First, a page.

The perfumes of ten thousand blossoms fill :
Italiau nature's genial smile is there

But powerless still to soothe the exile's care.
“ That midnight look, where vengeance broods abhorred,

That bair betokening years, that bald high brow;
Too plainly these confess their banished lord-

Mattéo de' Visconti, is it thou !

Within whose burning soul distinctly traced

Proud hopes survive, of power more firmly based. 6 Yet bitter memories of moments flown,

Too deeply graven on his spirit dwell;
When, banished from the realm so long his own,

He sought, a fugitive, the hermit-cell.
Revenge, regret, hope, yet unoverthrown,

Conflicting wildly in his bosom swell :
Unwonted shame that exiled leader shakes,

And all his soul to new resentment wakes.
“ His wife deserted, and their wedlock's fruit,

Banished and distant all, on memory
Resistless rise, in agonies acute

That chill to stone the tear-drop in his eye.
In vain! that wrathful spirit, fixed and mute,
Takes counsel only of his courage high;

For still midst adverse fortune's darkest storm,

The virtues of his race his soul inform." This may suffice as a specimen of Carcano's poetic ability, and we shall turn from Ida della Torre, inforcing our former remark that its fault is incompleteness as a work of art; a defect not necessarily entailed by its being an episode of national history. Further, it interests us in no hero; neither the elderly political antagonists, nor even Alfredo, whose love is as much misplaced amidst the clash of that civil war as the love in some of Corneille's tragedies. We would not wish to insinuate with Addison's Cato, that this passion is necessarily out of its sphere in these or any political convulsions, for this would run counter to experience: on the contrary, such love relieves and breathes a human sympathy amidst the deepest horrors, whilst it impresses us with a shuddering sense of the tremendous devastation of happiness, as well as life, wrought by intestine commotion. The love that can do this, however, is not the mere youthful fancy of a boy and girl who have scarcely exchanged a word, and of whose individuality we have therefore no strong and distinct conception. It requires to be brought before us as a passion not merely told, but which we ourselves deeply feel to be ingrossing and irresistible.

L'Esule Pisano is less historical than Ida della Torre; it is likewise less poetical; but we are by no means without a suspicion that it may be inore generally popular. It really is a romantic narrative of the past; but, as such, presents us with little graphic portraiture of the misery and horrors to which Italy was every where reduced in those days of mutual hatred and warfare. We do, to be sure, hear something of the tyrannous cruelty of Rambaldo, the usurper of Pisa, and the ultimate success of an insurrection against him; but in direct contrast with Carcano's volume, Montanari gives us little of the historical part of his subject, occupying bimself almost exclusively with the loves and adventures of his Ugo and Elisa. Of these the latter is a somewhat virago-ish damsel, who tells fibs innumerable, and deserts her aged father to follow, not accompany, her lover Ugo, one of the leaders of the insurrection, from their common place of exile, Sardinia, into Tuscany. The lady takes this extraordinary step contrary, we apprehend, to the law's even of romance, without any stronger motive than impatience of her lover's absence; and the catastrophe entirely turns upon this continental trip, inasmuch as her unmaidenly escapade brings her to the scene of action at a moment so critical, that, by cleverly rescuing Ugo from a dungeon, she both saves his life and enables him to achieve his enterprise. But Elisa is wholly unacquainted with the danger of her lover, when she thus wildly, indelicately, and unfilially follows, merely, as it might be thought, to hamper him and disgrace herself.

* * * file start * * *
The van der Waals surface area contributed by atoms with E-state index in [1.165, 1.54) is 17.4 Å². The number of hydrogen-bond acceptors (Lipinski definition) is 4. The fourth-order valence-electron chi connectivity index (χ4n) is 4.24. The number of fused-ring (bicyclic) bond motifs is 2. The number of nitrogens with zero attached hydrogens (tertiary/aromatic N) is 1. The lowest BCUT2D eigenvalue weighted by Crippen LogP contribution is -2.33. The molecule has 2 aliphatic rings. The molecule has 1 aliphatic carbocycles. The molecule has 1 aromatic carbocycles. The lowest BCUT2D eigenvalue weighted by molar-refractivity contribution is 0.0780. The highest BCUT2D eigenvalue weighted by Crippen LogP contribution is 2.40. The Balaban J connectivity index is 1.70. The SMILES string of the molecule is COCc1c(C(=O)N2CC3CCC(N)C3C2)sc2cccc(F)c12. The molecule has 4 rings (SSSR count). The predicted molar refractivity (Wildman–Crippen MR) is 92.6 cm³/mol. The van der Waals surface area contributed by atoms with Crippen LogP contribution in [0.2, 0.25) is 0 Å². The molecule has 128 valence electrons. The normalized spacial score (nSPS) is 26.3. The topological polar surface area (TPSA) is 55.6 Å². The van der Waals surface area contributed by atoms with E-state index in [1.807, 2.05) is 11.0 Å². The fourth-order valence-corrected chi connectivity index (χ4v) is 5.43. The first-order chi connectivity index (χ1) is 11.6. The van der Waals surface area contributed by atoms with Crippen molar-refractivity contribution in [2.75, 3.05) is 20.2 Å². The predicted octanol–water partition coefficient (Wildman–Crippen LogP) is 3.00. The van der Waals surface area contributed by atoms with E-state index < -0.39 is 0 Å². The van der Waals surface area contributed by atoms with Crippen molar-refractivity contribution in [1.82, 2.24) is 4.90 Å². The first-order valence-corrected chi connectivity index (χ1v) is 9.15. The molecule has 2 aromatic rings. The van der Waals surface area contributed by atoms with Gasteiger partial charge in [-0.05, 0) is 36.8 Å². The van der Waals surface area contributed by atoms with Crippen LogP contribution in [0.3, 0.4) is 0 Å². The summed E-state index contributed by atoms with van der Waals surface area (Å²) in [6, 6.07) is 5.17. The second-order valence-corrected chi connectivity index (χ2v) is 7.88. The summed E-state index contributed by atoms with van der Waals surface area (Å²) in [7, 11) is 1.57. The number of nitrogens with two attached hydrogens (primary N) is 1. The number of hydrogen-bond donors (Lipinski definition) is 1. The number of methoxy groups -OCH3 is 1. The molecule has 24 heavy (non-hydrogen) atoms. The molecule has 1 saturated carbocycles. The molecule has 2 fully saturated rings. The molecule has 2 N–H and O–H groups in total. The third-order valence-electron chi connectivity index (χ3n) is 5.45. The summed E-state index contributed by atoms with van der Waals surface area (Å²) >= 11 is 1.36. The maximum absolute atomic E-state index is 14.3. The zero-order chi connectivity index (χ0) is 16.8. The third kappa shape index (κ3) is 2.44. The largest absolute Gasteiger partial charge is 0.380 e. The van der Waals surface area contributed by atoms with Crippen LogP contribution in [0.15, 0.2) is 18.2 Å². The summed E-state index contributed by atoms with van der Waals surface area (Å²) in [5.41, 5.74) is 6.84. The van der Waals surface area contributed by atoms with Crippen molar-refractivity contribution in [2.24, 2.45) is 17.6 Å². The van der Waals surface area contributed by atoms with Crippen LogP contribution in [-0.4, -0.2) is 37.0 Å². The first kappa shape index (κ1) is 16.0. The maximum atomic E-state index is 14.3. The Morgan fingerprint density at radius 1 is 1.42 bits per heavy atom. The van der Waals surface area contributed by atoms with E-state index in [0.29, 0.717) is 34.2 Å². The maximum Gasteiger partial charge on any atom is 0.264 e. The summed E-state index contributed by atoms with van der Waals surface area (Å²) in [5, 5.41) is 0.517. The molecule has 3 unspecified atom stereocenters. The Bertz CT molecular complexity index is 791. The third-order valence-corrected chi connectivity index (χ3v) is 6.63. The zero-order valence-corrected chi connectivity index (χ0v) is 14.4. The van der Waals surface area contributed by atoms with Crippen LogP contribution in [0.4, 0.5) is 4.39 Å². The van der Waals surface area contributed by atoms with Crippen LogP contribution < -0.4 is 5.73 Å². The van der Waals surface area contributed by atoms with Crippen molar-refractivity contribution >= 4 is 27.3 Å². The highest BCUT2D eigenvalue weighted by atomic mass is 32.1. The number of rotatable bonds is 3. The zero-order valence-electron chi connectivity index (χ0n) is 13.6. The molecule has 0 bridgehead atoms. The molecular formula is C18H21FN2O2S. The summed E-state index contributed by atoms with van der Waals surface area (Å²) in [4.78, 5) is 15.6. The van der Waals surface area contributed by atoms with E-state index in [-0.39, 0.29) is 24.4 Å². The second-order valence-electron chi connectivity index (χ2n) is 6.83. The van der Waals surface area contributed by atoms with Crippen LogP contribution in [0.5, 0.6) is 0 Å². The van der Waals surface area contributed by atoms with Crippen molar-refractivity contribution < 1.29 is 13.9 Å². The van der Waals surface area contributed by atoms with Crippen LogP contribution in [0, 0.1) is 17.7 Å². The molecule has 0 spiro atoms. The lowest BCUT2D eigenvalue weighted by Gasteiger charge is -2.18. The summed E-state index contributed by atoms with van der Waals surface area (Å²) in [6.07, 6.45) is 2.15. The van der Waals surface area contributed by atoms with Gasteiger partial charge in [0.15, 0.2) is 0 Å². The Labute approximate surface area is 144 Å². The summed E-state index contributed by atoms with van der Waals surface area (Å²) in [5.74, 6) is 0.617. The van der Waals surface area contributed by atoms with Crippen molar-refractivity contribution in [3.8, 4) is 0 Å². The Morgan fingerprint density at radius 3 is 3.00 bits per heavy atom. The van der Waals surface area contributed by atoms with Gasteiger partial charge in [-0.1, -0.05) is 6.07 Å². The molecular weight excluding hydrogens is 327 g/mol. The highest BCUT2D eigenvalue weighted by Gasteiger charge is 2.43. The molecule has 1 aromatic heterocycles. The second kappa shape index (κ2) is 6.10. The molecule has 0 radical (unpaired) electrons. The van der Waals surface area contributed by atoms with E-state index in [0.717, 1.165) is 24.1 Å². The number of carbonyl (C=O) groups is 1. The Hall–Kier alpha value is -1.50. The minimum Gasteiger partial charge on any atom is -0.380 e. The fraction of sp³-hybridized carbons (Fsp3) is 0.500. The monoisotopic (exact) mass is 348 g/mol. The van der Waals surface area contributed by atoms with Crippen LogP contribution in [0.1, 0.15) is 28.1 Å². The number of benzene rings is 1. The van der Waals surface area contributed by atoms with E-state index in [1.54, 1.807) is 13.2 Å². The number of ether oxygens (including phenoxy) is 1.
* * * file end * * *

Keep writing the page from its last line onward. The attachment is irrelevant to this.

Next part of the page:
We proceed to offer our readers a specimen of the performance, and cannot perhaps select a fairer than Elisa's measures for Ugo's deliverance. The heroine, to excite less attention, has prudently assumed male attire for her journey, and casually learns at a little Italian inn that at that very house a knight, in the description of whom she recognizes her lover, had lately been seized by Rambaldo's emissaries, headed by bis creature Romiro, and remains contined in the dungeons of a neighbouring castle.

Romiro, whom his master's urgent needs

To hasten with his warriors home incite,
Now quits the castle, and tow'rd Pisa speeds.

Six times the distance of an arrow's Aigbt
Scarce had he ridden, when from midst the reeds

And slime of a near marsh, appears a knight;
Disastrous fate his battered arms attest,

Broken his sword, and sullied is his crest.
“ His bruised and dinted armour many a stain

Displays of blood, that still seems uncongealed;
Pallid his countenance, his eyes amain

Roll sadly round; and tow'rds the marshy field
He seems, with pausing step, each sense to strain,

Listening if danger any sound revealed.
Now the fierce seneschal's meek wife is seen,

Where at the gate she stands with pitying mien." The knight, who of course is Elisa in disguise, is received with great kindness by this dame: “ The seneschal, with ruby nose, and hair

Grey as his beard, lounged at the festal boaril,
Companioned with a jovial, wanton fair :

Even then from ample vase the wine be poured,
Nor deigned to notice the approaching pair.

No heed amidst bis drink could be afford
Save to bis paramour, on whom he leered,

And, pointing at his wife, nodded and sneered.
“ The wife, thus flouted, ill the insult bore,

And Aed, loud weeping, to her lonely cell;
Thereat Elisa, chafing more and more,

Her silence broke in accents stern and fell.
Seek'st thou thine ease ere duty's task is o'er-

• Draining huge goblets with thy bonnibelle,
• Whilst plunderers here, before thy very eyes,
Thy Lord Rambaldo's dearest friend surprise ?